From one of the tables on the opposite side of the room a uniformed officer walked over with a student ID card in her gloved hand. “His name is Andy Stevens. He’s a freshman here.” She gestured with the card.

“Yes, I could have told you that from the start. He’s one of my students,” came a reply. All three officers turned to see the professor rising to his feet. “It breaks my heart to see. I, I can’t bear to think of what it will be for his parents.” He paused a moment to look at each of them in turn, “I am Professor Florian Graves. I teach English here. I don’t suppose you’d let me tag along; I promise I’ll stay out of the way and just observe. I’ve always loved a mystery; I fancy myself a bit of a hobbyist detective, you know.”

Fleming let out a brief and quiet groan. The uniformed officer muttered, “There’s always one,” Under her breath.

The Professor looked at her name badge, “Yes, I’m terribly sorry. I understand your reluctance. I don’t mean to insert myself into your process at all. I just had hoped to be able to observe.”

Sandoval turned her back to the Professor and spoke sotto voce to Fleming, “We’ll need to ask him some questions anyway. Those scratches look like foul play, and he knew the victim. As long as he stays out of the way I don’t see the harm.”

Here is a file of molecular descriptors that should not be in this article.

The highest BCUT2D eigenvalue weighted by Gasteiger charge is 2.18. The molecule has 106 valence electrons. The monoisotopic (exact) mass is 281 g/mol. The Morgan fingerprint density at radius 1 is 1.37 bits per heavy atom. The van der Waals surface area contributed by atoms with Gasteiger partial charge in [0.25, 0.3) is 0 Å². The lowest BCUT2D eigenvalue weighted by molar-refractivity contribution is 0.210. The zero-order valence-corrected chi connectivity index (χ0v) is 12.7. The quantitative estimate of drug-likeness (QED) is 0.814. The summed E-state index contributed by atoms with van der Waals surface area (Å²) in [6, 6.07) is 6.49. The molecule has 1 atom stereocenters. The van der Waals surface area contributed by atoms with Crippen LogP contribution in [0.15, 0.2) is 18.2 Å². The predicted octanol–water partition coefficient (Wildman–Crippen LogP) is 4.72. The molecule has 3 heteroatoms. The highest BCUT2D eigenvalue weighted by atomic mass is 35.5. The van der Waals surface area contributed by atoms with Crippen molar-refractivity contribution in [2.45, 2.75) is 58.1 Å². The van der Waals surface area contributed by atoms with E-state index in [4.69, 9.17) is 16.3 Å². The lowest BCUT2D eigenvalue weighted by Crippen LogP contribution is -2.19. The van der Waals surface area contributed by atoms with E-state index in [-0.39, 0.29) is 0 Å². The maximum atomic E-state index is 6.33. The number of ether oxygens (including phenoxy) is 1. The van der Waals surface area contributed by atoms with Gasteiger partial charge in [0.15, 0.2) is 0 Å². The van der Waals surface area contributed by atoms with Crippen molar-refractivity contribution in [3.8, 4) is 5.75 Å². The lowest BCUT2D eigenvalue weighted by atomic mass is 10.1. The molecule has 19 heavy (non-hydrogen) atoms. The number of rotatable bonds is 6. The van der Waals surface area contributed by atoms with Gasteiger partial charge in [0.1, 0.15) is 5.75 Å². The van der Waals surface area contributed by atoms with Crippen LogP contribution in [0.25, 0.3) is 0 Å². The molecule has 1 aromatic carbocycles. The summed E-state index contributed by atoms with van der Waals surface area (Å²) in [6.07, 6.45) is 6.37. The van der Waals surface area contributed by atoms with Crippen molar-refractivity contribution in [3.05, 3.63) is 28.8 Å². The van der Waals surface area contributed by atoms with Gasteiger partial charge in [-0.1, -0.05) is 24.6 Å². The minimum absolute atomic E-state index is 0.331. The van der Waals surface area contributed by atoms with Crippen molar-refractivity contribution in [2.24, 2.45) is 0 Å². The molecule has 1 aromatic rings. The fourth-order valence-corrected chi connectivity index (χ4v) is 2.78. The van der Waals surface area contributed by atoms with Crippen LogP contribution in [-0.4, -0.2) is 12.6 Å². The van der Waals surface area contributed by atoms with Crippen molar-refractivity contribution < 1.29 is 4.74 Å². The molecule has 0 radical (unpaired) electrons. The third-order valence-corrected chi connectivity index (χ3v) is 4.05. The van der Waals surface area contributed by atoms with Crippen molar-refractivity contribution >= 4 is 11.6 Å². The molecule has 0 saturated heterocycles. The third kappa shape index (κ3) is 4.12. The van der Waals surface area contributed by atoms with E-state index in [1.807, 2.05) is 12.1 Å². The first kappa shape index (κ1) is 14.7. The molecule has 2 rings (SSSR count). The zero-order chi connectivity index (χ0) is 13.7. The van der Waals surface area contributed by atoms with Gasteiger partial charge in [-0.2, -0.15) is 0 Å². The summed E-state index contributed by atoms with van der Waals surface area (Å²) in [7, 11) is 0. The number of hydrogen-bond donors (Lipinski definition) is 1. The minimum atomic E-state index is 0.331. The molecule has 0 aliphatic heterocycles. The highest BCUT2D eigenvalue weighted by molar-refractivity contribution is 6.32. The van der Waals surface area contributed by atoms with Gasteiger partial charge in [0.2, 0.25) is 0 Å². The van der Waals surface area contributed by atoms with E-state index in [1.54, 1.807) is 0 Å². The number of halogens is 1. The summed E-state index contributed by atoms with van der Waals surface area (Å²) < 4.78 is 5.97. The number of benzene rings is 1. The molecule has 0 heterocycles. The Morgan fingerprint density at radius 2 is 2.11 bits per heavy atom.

Fleming closed his eyes and shook his head side to side as if saying “no,” but instead he whispered back, “Ugh, fine.”

“You,” he said, pointing to the Professor, “we’ve got some questions to ask you. You can follow along, but you’d better stay out of our way, or I will arrest you.”

The Professor briefly smiled a tight, sad smile as he stepped forward.

“When was the last time you saw the victim and what are you doing in the library this morning?” Detective Sandoval asked.

The Professor thought for a moment, “It must have been at class on Thursday, I don’t take roll, but I do believe I saw him there. As to my being in the library, I am an English professor and this is a library. I mean no disrespect. I come here most days to peruse or just be available to students who might have questions.”

“Students like Mr. Stevens.” Sandoval offered.

“Yes, if he’d been alive and had questions he, like all of my students, knew that he could stop me as I walked by to discuss.”

“Did Mr. Stevens ever stop you to ask questions?”

“No, I don’t remember him ever doing so.”

“Did Mr. Stevens have any enemies or anyone he didn’t get along with?”